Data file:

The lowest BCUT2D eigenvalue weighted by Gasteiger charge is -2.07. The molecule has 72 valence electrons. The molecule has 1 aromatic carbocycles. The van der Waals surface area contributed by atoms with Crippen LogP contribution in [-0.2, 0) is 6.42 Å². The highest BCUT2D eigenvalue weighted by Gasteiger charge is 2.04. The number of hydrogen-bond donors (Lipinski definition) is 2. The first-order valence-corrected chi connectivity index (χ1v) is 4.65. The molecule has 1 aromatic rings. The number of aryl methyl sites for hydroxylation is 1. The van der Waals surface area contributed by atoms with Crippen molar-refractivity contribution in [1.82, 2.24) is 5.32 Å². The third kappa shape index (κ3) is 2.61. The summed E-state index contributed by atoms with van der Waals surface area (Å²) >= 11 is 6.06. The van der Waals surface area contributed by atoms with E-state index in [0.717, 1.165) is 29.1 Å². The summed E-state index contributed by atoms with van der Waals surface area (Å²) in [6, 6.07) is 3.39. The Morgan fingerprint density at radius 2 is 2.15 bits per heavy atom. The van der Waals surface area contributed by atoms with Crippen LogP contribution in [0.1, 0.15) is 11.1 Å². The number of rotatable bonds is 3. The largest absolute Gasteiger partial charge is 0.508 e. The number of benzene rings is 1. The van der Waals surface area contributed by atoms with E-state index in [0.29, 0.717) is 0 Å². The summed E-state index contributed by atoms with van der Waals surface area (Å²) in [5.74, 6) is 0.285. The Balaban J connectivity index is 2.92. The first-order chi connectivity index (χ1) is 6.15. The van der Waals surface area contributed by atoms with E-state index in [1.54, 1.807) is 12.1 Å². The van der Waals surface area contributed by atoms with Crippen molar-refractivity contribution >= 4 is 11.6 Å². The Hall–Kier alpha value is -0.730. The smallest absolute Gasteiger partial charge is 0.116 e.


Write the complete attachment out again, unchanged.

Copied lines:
The lowest BCUT2D eigenvalue weighted by Gasteiger charge is -2.07. The molecule has 72 valence electrons. The molecule has 1 aromatic carbocycles. The van der Waals surface area contributed by atoms with Crippen LogP contribution in [-0.2, 0) is 6.42 Å². The highest BCUT2D eigenvalue weighted by Gasteiger charge is 2.04. The number of hydrogen-bond donors (Lipinski definition) is 2. The first-order valence-corrected chi connectivity index (χ1v) is 4.65. The molecule has 1 aromatic rings. The number of aryl methyl sites for hydroxylation is 1. The van der Waals surface area contributed by atoms with Crippen molar-refractivity contribution in [1.82, 2.24) is 5.32 Å². The third kappa shape index (κ3) is 2.61. The summed E-state index contributed by atoms with van der Waals surface area (Å²) >= 11 is 6.06. The van der Waals surface area contributed by atoms with E-state index in [0.717, 1.165) is 29.1 Å². The summed E-state index contributed by atoms with van der Waals surface area (Å²) in [6, 6.07) is 3.39. The Morgan fingerprint density at radius 2 is 2.15 bits per heavy atom. The van der Waals surface area contributed by atoms with Crippen LogP contribution in [0.1, 0.15) is 11.1 Å². The number of rotatable bonds is 3. The largest absolute Gasteiger partial charge is 0.508 e. The number of benzene rings is 1. The van der Waals surface area contributed by atoms with E-state index in [0.29, 0.717) is 0 Å². The summed E-state index contributed by atoms with van der Waals surface area (Å²) in [5.74, 6) is 0.285. The Balaban J connectivity index is 2.92. The first-order chi connectivity index (χ1) is 6.15. The van der Waals surface area contributed by atoms with E-state index in [1.54, 1.807) is 12.1 Å². The van der Waals surface area contributed by atoms with Crippen molar-refractivity contribution >= 4 is 11.6 Å². The Hall–Kier alpha value is -0.730. The smallest absolute Gasteiger partial charge is 0.116 e.